"Feeling" for the nation?
This seminal text about nationalism, first published in 1983, seems particularly useful today, when new forms of nation-ness can be perceived in a muting world balance. Anderson sets the origin of the idea of nation in the Middle Ages, when some lang
This seminal text about nationalism, first published in 1983, seems particularly useful today, when new forms of nation-ness can be perceived in a muting world balance. Anderson sets the origin of the idea of nation in the Middle Ages, when some languages ceased to constitute the privileged access to the truth, the idea that communities were ruled by élites endowed with divine powers faded away and a new historical consciousness began to emerge. All these factors are unavoidably intertwined with the emergence of what Anderson calls “print-languages”, some selected groups of vernaculars which became official and assumed a status of power in relation with other sub-standard varieties.
The role of language in constituting the idea of nation is emphasized throughout the book, especially when Anderson discusses the relationship between native languages and imperial languages in colonized territories, in particular referring to the South-East Asian territories. It immediately reminded me of another good read, “Empires of the Word” by Nicholas Ostler (2005, Harper&Collins).
Anderson coined the expression “imagined communities” which resumes the whole meaning of his book: nations are historical products, the constructs of collective imaginations triggered by a convergence of historical events.
As any articulate thought about nationalism suggests, it always important to reflect upon the value sometimes attributed to these historical constructs. Are really worth sacrifice? Blood? Anderson does not give any answer, on the contrary, trying to be as scientific as possible, he aims at analyzing the existent, which is that “it is useful to remind ourselves that nations inspire love, and often profoundly self-sacrificing love. The cultural products of nationalism - poetry, prose fiction, music, plastic arts - show this love very clearly in thousands of different forms and styles” (141).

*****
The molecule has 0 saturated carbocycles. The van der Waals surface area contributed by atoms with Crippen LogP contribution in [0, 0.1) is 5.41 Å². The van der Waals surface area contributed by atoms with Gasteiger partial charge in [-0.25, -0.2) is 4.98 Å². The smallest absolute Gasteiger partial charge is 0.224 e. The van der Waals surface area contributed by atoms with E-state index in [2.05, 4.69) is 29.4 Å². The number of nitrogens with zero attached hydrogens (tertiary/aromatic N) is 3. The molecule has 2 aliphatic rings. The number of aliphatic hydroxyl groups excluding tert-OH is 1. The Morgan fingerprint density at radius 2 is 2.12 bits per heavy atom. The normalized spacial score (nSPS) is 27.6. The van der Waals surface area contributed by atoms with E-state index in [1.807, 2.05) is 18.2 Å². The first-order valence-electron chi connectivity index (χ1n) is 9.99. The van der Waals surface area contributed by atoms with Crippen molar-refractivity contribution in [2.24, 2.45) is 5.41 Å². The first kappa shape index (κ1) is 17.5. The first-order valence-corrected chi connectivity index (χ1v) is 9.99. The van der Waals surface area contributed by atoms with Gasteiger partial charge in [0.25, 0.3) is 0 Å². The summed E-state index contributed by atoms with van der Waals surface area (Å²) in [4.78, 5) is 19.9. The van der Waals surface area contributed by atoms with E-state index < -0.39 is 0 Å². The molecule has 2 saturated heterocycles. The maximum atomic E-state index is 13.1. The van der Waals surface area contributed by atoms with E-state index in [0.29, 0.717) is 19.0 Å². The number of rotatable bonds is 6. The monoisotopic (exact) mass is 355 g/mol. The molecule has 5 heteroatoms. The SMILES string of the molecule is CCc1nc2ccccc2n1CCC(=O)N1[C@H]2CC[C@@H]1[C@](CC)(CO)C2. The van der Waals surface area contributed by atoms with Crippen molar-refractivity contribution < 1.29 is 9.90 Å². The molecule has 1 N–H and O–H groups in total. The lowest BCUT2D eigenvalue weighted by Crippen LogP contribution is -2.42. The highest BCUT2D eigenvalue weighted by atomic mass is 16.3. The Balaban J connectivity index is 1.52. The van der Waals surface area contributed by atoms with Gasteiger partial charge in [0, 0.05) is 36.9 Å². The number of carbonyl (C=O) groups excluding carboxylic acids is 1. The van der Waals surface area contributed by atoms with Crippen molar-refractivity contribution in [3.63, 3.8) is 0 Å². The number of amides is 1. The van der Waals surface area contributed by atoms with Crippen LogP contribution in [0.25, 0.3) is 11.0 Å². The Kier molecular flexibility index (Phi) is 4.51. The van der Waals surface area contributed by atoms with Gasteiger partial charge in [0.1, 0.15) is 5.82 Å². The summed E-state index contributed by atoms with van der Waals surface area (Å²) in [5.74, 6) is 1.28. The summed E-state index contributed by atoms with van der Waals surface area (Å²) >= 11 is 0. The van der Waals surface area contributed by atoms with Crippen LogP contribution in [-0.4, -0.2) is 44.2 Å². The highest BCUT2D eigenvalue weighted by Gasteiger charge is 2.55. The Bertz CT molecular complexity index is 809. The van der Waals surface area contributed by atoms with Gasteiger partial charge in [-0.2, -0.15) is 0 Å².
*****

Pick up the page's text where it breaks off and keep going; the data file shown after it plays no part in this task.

As this year Italy is celebrating its 150th anniversary as a nation, this book seems more apt than ever. In the song festival “Sanremo” the Italian actor Roberto Benigni exalted the patriots who died for the Italian flag during the Risorgimento. He highlighted their youngness, their limitless love for this “idea” which was only in their head yet. And he chose to interpret one of these young soldiers who, going home at dusk, tired of the daylong fighting and aware that he is risking his own life every day for an idea/ideal, first mutters and then sings “Fratelli d’Italia”, that will become the Italian national anthem a short time afterwards.
What does Anderson say about anthems? “The image: unisonance. Singing the Marseillaise, the Waltzing Matilda, the Indonesian Raya provide occasion for unisonality, for the echoed physical realization of the imagined community” (145).
What do I say? I must confess: I was nearly crying when he sang it. I am not sure I feel nationalist, much of what I intellectually like goes in the opposite direction, but I can not deny that I miss my country when I am abroad and that I “feel” something towards it. This constitutes evidence that the imagined community is real in our heads and our hearts, no matter how much we try to suffocate it rationally. This does not mean it should exist, I am only testifying.